On August 7 of that year Herbert Hoover came to the park and the Lake Station and wanted to go fishing on the south end of Yellowstone Lake. We took him and three of his party, mining executives from Arizona, down to Peale Island with Ned Tuttle and me accompanying them. Mr. Hoover and I took a rowboat at Peale Island and struck out to do some trolling. We finally wound up on the sandspit where he loved to wet-fly fish. We spent about three hours there and he really enjoyed himself. I don't think he had ever caught as many fish at one time as he did then. He was using barb-less hooks and would release those that weren't injured too severely. We had our lunch together there--a sack lunch had been prepared at the main station before we left. We discussed a number of things, about the conditions throughout the world and in our country. He talked of how someday the mobile home and travel trailer industries would be big business in this country. He was very interesting to talk to. As an individual, he seemed very commonplace.
On returning to the dock at Lake Station Mom and Barbara got to meet the President and then he invited me to have dinner with him and his party at the Lake Hotel. I got our Ford car and Mr. Hoover rode with me and some of the other men to the hotel. We had dinner with him there. Subsequently Barbara received a complete skirt, blouse and sweater set from Mr. Hoover--he had one of his assistants purchase it at Bullocks' department store in Los Angeles and send it to her. Barbara got to wear that when she started school at Underwood that fall.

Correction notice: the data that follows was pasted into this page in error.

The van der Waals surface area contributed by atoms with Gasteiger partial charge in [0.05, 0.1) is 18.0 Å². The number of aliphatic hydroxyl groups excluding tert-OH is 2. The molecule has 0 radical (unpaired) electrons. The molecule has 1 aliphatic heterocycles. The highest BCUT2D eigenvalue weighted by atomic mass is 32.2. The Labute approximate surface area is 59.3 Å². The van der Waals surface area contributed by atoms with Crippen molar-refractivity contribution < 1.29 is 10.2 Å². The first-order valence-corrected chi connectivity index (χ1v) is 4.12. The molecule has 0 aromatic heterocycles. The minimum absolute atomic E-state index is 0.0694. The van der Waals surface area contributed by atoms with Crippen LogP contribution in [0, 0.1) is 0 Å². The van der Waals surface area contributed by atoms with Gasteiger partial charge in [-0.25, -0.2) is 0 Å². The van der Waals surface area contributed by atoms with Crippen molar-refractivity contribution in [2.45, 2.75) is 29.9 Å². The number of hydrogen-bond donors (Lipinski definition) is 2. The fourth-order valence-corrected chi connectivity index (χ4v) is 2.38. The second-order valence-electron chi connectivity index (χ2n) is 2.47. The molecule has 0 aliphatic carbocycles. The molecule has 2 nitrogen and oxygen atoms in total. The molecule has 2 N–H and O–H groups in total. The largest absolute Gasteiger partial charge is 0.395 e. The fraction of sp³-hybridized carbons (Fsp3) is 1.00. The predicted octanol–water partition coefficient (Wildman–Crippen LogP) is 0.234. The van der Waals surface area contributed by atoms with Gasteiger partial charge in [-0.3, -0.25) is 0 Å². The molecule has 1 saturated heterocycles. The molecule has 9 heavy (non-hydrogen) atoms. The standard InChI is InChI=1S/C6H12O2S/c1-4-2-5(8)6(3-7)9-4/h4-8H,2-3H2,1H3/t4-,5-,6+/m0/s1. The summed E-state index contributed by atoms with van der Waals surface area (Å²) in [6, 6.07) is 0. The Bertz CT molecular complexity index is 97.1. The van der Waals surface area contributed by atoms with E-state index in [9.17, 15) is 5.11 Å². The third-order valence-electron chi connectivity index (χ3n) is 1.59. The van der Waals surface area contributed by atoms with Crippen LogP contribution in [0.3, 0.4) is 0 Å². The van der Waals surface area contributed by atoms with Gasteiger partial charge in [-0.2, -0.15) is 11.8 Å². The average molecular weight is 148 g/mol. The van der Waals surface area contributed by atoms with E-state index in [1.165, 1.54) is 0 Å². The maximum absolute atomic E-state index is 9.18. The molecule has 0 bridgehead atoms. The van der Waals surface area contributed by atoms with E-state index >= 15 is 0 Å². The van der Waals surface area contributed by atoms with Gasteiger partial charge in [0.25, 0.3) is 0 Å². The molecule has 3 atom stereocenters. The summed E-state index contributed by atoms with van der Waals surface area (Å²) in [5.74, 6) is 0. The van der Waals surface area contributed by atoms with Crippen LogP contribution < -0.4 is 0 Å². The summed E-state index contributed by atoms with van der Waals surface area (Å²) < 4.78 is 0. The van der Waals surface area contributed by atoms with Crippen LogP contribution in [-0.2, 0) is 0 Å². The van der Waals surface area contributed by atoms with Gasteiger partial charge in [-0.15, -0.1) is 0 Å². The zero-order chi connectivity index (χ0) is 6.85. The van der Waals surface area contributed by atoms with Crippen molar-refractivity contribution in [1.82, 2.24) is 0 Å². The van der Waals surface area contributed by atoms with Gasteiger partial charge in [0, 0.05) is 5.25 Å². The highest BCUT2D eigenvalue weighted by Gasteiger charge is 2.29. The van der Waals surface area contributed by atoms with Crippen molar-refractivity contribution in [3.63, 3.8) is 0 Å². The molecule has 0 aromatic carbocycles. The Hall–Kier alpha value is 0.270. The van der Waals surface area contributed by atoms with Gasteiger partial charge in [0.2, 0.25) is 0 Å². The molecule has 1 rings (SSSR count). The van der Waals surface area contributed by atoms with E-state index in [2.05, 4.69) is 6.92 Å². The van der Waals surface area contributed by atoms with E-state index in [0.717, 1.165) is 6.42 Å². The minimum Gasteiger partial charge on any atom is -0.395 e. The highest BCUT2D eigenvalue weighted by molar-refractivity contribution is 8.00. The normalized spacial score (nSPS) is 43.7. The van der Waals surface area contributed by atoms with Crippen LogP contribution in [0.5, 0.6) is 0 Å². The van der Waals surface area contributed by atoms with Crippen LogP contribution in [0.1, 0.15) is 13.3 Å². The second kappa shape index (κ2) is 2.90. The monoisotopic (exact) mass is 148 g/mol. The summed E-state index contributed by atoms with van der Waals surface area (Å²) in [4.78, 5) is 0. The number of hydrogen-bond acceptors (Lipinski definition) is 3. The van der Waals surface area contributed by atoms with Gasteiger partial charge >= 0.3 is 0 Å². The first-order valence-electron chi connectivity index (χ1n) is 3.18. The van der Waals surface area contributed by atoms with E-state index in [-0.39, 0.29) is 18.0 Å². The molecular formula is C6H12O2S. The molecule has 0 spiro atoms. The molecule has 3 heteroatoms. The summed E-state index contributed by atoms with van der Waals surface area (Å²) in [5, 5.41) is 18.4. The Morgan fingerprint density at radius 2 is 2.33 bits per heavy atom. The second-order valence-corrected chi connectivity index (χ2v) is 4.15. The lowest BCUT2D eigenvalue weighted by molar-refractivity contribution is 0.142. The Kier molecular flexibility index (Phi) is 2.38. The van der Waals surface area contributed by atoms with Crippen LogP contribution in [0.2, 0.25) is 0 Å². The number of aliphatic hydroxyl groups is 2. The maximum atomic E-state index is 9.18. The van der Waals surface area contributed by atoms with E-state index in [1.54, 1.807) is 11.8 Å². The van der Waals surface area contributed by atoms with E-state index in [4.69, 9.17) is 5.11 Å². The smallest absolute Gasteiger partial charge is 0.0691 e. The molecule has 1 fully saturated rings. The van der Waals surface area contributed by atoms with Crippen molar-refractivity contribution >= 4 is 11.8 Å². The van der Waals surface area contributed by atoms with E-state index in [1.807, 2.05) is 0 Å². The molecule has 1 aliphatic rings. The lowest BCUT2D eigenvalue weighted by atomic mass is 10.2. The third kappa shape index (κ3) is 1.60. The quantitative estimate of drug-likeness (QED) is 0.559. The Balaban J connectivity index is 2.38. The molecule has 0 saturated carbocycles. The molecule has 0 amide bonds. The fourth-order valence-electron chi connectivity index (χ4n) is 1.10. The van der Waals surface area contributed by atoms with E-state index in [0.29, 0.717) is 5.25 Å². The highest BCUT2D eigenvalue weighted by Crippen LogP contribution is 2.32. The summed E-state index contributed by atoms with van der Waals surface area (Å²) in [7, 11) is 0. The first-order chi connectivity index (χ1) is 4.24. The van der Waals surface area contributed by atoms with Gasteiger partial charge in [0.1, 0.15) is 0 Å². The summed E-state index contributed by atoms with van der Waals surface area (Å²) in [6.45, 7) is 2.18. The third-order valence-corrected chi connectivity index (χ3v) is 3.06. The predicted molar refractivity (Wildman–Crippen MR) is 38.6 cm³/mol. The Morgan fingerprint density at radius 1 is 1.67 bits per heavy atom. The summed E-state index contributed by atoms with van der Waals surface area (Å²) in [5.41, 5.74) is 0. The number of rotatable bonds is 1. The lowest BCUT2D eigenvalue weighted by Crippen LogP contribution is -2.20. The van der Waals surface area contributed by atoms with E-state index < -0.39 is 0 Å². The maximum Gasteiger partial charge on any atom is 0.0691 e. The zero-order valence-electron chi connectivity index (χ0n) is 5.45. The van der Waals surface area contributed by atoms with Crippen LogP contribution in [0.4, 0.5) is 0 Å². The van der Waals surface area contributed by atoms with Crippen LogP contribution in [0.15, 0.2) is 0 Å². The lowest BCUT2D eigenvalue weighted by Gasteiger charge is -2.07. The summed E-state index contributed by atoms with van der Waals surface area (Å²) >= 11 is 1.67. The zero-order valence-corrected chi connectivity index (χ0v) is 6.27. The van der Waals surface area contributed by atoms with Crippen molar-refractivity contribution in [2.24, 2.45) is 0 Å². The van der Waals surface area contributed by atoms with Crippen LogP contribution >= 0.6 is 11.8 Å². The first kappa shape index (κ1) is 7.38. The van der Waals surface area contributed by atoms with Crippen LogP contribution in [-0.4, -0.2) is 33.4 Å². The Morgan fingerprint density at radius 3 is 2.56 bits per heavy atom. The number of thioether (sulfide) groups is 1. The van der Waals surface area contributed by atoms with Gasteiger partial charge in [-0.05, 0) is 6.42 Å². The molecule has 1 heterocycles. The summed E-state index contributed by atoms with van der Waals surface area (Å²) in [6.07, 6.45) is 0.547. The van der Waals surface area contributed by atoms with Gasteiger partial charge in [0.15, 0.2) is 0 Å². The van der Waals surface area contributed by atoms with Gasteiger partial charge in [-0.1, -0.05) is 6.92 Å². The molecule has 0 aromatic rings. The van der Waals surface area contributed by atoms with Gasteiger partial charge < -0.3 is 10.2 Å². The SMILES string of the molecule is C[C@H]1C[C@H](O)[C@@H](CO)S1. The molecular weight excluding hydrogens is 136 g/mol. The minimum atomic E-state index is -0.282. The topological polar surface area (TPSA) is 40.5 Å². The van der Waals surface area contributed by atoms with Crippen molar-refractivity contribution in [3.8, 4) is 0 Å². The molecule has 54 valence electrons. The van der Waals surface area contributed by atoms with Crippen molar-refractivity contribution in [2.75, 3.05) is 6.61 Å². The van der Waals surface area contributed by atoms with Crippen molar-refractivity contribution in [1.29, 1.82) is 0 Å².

It was a big day when the package from Bullocks arrived at our home at Spring Creek fish hatchery in Underwood, Washington. When I started first grade that fall, my very special first-day-of school outfit was President Hoover’s gift. I don’t think they had “show and tell” at the Underwood elementary school in 1937. Too bad, I had quite a summer to show and tell about!